The stage of a cell’s life cycle during which it expands in size, duplicates its DNA, and prepares for cell division.
The cell cycle is a cyclical sequence of biological processes that some asexual cells go through in eukaryotes.
The cell cycle is characterised by a series of processes that include DNA duplication via DNA replication in preparation for cell division, in which the parent cell splits into two genetically identical daughter cells.
The cell cycle is divided into three phases: (1) the resting phase (Gap 0), (2) the interphase (Gap 1, S phase, Gap 2), and (3) cell division (Gap 2). (i.e. the mitotic phase and cytokinesis).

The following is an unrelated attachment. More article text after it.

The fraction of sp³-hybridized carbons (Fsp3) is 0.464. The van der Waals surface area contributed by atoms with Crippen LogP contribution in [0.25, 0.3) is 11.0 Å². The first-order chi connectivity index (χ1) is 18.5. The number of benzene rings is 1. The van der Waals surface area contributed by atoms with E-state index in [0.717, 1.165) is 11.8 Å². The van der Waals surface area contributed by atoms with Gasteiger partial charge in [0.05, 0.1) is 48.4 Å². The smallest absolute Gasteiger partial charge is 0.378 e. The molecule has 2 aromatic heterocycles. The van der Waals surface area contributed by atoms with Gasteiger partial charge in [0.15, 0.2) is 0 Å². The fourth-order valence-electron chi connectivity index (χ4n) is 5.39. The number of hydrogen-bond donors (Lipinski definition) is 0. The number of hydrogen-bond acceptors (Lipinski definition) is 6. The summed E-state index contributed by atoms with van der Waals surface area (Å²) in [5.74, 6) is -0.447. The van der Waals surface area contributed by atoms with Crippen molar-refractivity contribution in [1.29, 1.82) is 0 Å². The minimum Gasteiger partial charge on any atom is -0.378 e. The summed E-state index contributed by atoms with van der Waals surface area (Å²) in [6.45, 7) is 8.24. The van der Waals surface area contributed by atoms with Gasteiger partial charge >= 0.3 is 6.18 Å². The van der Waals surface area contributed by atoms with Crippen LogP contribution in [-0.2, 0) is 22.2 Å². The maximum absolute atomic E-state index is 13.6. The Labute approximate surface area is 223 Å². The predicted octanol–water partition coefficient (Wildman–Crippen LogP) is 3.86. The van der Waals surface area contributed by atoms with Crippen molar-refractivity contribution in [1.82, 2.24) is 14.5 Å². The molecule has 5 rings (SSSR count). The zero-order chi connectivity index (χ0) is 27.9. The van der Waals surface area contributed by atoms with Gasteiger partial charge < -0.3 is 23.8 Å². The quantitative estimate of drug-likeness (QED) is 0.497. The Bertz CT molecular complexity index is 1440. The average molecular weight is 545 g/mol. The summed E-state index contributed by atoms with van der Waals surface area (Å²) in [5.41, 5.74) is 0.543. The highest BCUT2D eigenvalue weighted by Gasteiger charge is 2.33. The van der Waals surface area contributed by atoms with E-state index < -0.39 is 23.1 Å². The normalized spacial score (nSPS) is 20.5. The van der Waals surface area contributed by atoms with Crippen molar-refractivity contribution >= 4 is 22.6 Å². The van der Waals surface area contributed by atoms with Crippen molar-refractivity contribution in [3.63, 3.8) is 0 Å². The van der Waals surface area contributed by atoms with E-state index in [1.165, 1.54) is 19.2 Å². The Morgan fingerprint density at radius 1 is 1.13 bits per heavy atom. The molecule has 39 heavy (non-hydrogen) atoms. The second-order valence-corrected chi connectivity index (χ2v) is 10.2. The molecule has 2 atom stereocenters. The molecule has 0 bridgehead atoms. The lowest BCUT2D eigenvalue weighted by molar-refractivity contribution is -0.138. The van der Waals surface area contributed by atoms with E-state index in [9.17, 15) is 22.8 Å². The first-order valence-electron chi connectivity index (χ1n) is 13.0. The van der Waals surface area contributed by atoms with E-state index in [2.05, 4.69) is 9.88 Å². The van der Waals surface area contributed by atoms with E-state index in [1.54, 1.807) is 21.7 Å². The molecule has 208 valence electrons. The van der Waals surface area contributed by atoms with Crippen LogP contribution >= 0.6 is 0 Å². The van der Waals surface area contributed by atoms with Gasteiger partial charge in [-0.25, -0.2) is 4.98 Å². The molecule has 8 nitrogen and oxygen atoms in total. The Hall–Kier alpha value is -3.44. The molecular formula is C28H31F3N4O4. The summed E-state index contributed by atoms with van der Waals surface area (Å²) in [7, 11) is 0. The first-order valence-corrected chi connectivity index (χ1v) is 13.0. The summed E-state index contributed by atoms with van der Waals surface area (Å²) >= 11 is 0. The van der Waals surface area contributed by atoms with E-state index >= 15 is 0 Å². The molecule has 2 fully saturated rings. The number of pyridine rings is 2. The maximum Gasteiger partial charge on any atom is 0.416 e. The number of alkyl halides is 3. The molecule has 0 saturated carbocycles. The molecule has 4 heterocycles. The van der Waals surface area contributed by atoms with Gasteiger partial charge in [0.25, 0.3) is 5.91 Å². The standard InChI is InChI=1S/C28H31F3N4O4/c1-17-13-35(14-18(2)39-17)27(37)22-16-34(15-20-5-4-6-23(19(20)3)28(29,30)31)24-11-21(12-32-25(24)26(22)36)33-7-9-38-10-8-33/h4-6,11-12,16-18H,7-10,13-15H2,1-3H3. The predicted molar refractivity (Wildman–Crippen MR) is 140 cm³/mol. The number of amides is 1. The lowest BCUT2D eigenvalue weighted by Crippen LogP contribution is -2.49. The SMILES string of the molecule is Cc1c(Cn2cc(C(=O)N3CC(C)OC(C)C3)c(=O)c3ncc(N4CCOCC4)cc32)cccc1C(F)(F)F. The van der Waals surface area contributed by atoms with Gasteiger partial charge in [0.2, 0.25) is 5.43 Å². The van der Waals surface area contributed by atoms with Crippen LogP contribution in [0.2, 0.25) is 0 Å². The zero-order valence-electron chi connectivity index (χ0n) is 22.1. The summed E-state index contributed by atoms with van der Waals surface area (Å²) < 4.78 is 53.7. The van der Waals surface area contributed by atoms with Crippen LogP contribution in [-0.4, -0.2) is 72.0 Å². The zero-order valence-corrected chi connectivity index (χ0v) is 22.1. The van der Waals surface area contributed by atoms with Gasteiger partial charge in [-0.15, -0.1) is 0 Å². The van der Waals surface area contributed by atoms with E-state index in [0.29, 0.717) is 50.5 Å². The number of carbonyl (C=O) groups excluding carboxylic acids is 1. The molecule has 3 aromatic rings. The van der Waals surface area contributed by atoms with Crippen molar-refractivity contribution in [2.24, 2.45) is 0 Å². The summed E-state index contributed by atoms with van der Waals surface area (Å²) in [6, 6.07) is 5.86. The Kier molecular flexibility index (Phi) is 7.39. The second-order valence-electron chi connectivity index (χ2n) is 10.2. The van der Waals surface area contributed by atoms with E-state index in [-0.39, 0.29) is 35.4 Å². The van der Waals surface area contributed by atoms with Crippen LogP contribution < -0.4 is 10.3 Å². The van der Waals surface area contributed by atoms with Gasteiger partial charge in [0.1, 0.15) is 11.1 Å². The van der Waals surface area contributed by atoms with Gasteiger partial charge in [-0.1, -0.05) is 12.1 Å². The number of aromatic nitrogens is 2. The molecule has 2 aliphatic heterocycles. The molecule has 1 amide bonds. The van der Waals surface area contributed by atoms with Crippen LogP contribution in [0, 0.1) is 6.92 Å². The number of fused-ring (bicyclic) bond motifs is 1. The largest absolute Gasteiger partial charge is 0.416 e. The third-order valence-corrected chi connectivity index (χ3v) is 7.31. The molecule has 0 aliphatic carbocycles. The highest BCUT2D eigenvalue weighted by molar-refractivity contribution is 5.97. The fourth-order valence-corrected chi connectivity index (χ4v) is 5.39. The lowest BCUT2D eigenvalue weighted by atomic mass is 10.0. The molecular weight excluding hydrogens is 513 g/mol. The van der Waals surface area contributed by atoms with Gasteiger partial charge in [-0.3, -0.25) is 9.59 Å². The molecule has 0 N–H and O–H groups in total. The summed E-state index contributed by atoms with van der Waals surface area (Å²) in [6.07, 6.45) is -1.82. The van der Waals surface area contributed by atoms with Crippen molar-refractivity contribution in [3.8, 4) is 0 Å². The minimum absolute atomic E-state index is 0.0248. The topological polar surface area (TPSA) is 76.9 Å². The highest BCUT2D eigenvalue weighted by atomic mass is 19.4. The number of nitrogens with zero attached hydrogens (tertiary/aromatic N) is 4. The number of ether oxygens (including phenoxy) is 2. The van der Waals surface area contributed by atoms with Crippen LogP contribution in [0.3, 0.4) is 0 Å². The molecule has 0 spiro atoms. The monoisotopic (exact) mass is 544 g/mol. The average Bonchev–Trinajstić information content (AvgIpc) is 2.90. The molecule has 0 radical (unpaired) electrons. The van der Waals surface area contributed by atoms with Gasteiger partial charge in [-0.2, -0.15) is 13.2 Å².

The interphase is the time between cell divisions in the cell cycle.
When compared to the length of the mitotic phase, the interphase is usually longer. Interphase is characterised by the absence of cell division.
Rather, cell development and DNA replication are the focal points.
It contains three stages: Gap 1 (G1), the S phase, and Gap 2 (G2) (G2). Typically, the cell grows during the G1 phase (i.e. increases in cell size).
In the S phase, the cell duplicates its DNA.
The cell continues to grow in G2 and then prepares to divide.
Word origin: inter (between) + phase (from phasis, appearance)